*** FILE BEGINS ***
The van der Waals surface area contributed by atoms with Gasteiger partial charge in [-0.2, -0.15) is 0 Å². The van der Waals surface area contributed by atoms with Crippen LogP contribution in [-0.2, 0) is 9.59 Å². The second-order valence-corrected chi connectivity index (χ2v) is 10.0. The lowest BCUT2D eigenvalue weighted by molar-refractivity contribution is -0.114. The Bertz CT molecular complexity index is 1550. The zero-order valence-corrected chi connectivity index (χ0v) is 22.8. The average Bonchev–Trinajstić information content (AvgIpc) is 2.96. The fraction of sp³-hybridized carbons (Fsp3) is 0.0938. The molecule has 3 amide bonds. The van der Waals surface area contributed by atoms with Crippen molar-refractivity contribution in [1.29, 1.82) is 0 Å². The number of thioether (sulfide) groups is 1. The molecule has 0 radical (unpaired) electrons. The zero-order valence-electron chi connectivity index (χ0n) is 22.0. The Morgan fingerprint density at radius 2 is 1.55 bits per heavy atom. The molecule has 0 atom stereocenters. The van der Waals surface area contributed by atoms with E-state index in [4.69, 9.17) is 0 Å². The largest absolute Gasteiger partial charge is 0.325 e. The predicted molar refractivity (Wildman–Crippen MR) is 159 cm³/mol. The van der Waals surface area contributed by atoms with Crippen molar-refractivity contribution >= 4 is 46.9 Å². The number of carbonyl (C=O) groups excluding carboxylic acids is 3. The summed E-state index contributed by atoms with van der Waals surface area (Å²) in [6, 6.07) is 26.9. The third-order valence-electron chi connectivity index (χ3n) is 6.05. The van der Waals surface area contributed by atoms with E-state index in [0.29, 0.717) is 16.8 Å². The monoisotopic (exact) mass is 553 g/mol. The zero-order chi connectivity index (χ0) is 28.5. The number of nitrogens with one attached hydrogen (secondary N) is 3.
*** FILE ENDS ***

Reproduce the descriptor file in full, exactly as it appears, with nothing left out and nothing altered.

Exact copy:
The van der Waals surface area contributed by atoms with Gasteiger partial charge in [-0.2, -0.15) is 0 Å². The van der Waals surface area contributed by atoms with Crippen LogP contribution in [-0.2, 0) is 9.59 Å². The second-order valence-corrected chi connectivity index (χ2v) is 10.0. The lowest BCUT2D eigenvalue weighted by molar-refractivity contribution is -0.114. The Bertz CT molecular complexity index is 1550. The zero-order valence-corrected chi connectivity index (χ0v) is 22.8. The average Bonchev–Trinajstić information content (AvgIpc) is 2.96. The fraction of sp³-hybridized carbons (Fsp3) is 0.0938. The molecule has 3 amide bonds. The van der Waals surface area contributed by atoms with Crippen molar-refractivity contribution in [1.29, 1.82) is 0 Å². The number of thioether (sulfide) groups is 1. The molecule has 0 radical (unpaired) electrons. The zero-order valence-electron chi connectivity index (χ0n) is 22.0. The Morgan fingerprint density at radius 2 is 1.55 bits per heavy atom. The molecule has 0 atom stereocenters. The van der Waals surface area contributed by atoms with E-state index in [4.69, 9.17) is 0 Å². The largest absolute Gasteiger partial charge is 0.325 e. The predicted molar refractivity (Wildman–Crippen MR) is 159 cm³/mol. The van der Waals surface area contributed by atoms with Crippen molar-refractivity contribution >= 4 is 46.9 Å². The number of carbonyl (C=O) groups excluding carboxylic acids is 3. The summed E-state index contributed by atoms with van der Waals surface area (Å²) in [6, 6.07) is 26.9. The third-order valence-electron chi connectivity index (χ3n) is 6.05. The van der Waals surface area contributed by atoms with E-state index in [0.29, 0.717) is 16.8 Å². The monoisotopic (exact) mass is 553 g/mol. The zero-order chi connectivity index (χ0) is 28.5. The number of nitrogens with one attached hydrogen (secondary N) is 3.